The preoccupation with variable tuition fees is a damaging distraction to the wider debate over the future of higher education, according to the incoming president of the newly expanded Manchester University.
Alan Gilbert, formerly head of Melbourne University, arrived in Manchester last month for the start of a seven-month "thinking period" before taking over the merged university, which will be created on October 1.
But already Professor Gilbert looks set to make waves in English higher education with an uncompromising message born of his experience of other systems around the globe.
"Universities have to change, and they don't have a lot of time," he said.
"The sense of urgency in the sector elsewhere in the world is almost terrifying - in Asia, China, South Korea - but here the higher education bill is just a sideshow. It is the microeconomics of a massive debate, and the preoccupation with detail risks the loss of a vital opportunity."
He said it was unrealistic to expect the public purse to meet universities'
funding gap. "The solution lies in mixed funding and a deregulated environment because institutions need to be free to solve their own problems," he said.
Treating all universities the same would result in uniform mediocrity, he warned. But Professor Gilbert is not an advocate of a wholly deregulated, privatised university system. "The idea that government can opt out of higher education is a foolish one, but we do need to develop much more sophisticated public-private partnerships," he said.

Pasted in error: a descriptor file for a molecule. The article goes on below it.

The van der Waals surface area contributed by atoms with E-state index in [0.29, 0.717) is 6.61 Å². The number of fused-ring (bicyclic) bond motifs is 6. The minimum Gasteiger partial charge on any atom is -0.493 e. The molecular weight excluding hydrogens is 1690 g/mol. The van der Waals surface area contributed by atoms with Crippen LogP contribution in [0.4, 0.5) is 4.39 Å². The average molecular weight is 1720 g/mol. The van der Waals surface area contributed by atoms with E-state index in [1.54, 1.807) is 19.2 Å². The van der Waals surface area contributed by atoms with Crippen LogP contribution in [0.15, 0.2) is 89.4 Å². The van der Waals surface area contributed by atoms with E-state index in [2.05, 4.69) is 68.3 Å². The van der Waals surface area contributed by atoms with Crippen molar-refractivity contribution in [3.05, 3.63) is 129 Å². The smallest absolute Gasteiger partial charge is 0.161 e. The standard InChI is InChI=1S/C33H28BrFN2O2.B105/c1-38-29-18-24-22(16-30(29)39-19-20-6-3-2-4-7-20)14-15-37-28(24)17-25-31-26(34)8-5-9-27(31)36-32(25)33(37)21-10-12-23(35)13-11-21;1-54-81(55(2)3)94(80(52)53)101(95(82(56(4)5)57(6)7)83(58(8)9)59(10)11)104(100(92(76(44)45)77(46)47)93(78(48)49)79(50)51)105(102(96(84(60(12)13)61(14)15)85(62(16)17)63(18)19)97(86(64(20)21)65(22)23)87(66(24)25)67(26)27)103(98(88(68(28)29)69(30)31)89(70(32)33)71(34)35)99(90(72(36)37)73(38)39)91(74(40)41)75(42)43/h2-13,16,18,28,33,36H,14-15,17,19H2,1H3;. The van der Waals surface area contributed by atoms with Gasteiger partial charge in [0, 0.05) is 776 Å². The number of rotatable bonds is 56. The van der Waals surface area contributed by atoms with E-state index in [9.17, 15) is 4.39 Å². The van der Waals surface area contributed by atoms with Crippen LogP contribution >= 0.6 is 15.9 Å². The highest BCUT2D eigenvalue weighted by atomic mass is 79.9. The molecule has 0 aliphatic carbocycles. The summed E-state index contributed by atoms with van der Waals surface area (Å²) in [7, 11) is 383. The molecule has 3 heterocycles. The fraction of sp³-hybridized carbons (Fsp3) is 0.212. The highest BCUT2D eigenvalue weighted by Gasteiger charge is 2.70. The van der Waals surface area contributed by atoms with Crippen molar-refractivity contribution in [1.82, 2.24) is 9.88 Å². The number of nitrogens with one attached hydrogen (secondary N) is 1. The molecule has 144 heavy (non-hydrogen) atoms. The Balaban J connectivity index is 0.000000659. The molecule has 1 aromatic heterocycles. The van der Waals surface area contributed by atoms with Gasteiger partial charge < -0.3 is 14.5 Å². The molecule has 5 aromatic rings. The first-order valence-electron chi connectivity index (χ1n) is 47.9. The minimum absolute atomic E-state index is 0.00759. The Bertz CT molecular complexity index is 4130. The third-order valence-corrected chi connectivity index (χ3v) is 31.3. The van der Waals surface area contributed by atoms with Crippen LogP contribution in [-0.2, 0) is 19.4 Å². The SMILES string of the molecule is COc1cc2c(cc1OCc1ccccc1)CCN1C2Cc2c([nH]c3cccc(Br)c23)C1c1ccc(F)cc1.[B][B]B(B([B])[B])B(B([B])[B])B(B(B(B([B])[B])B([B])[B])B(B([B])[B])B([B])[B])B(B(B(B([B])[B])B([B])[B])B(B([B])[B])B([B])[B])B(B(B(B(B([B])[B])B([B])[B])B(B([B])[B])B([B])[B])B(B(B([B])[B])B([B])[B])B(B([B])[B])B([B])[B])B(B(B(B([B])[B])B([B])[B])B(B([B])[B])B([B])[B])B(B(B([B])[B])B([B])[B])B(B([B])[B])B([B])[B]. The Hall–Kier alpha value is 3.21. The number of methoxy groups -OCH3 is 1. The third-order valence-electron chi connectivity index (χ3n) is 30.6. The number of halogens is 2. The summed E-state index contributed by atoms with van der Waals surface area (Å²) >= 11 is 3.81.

The Manchester experiment, as he calls it, is a "once-in-a-lifetime" chance to create a university virtually from scratch.
With the double dissolution of the University of Manchester Institute of Science and Technology and Manchester University just a few months away, Professor Gilbert said he was very conscious of the need to balance continuity with the opportunity to sweep away outdated practices.
"We have almost 200 years of progress here in Manchester, and I won't lose sight of that. But I have set myself the task of reinventing the comprehensive research university, and I have come to Manchester to do that radically, not cautiously."
There are two choices, he said. "We can either develop incrementally - which I would consider a failure - or we can imagine and aspire to an ideal paradigm from scratch."
As one of three vice-chancellors currently residing at Manchester University, Professor Gilbert has the luxury of stepping back for a while from the day-to-day running of a university. He is using his time to talk to colleagues and to decide how things should be in Manchester by 2015. He intends to set himself some tough targets.
The challenge is not to mimic Oxbridge or to replicate the concentrated research of Imperial College London, he said. Nor is it to emulate the social cachet of America's Ivy League.
"It is to create a new university, the equal of these in scholarly reputation and achievement, international in character and focus, like them a magnet drawing many of the world's best scholars, students and researchers into a vibrant academic community, yet unique in its engagement with the people, institutions and aspirations of England's northwest." And its management, he confidently predicted, will be exemplary.
One of Professor Gilbert's first challenges will be to persuade his board to accept his proposal to do away with all university committees - currently more than 100 - bar three: a board of governors, a senate and a central planning and resources group.
"We are aiming for coherent decision-making because universities that operate in an adaptive manner are hugely inefficient, and we must completely rethink this to live up to the vision of our preferred future," he said.
"I realise that this is highly ambitious, but I have come here to be an agent of change, and the university that will come into being on October 1 2004 is a one-off opportunity to change the essential landscape of English higher education."